Legal philosophers divide over whether it is possible to analyze legal concepts without engaging in normative argument. The influential analysis of legal rights advanced by Jules Coleman and Jody Kraus some years ago serves as a useful case study to consider this issue because even some legal philosophers who are generally skeptical of the neutrality claims of conceptual analysts have concluded that Coleman and Kraus’s analysis manages to maintain such neutrality. But that analysis does depend in subtle but important ways on normative claims. Their argument assumes not only a positivist concept of law, but also that it counts in favor of an analysis of legal rights that it increases the number of options available to legal decisionmakers. Thus, whether Coleman and Kraus’s analysis is right in the end depends on whether those normative assumptions are justified. If even their analysis, which makes the thinnest of conceptual claims, depends on normative premises, that fact serves as strong evidence of the difficulty of analyzing legal concepts while remaining agnostic on moral and political questions.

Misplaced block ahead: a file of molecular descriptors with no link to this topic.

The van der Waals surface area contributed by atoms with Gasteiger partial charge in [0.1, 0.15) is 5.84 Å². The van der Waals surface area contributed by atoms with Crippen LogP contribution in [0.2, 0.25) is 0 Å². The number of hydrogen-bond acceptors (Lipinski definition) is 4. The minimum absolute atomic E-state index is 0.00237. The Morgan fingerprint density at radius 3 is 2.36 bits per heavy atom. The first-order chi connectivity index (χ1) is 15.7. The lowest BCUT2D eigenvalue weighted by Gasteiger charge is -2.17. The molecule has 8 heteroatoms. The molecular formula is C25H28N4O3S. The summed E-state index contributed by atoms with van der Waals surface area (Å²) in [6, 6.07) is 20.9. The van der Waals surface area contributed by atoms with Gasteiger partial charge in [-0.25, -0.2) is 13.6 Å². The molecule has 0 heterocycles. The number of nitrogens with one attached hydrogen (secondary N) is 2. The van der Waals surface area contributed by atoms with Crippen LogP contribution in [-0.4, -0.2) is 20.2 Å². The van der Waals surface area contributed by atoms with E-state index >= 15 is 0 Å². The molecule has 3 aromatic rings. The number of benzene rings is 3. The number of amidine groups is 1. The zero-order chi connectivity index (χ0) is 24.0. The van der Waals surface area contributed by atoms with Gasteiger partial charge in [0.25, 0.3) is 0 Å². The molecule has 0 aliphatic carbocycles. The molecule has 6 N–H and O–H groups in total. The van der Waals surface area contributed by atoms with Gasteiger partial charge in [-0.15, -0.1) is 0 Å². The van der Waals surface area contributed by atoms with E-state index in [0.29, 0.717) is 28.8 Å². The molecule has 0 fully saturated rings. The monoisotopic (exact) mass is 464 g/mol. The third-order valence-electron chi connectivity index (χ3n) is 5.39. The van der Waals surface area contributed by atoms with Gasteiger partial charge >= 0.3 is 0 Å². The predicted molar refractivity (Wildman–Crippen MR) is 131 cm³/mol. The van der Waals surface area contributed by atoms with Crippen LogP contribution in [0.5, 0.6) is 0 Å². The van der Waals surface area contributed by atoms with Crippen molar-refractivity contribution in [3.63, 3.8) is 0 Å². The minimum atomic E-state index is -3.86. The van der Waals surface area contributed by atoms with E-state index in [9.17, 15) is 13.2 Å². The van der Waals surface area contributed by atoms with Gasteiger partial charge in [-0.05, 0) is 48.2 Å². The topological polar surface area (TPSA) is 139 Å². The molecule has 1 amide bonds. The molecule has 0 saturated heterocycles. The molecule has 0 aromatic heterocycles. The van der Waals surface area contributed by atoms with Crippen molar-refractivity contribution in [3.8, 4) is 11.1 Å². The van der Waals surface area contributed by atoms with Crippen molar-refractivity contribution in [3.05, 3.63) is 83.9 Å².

Charles Barzun, Legal Rights and the Limits of Conceptual Analysis: A Case Study, 26 Ratio Juris, 215–234 (2013).
UVA Law Faculty Affiliations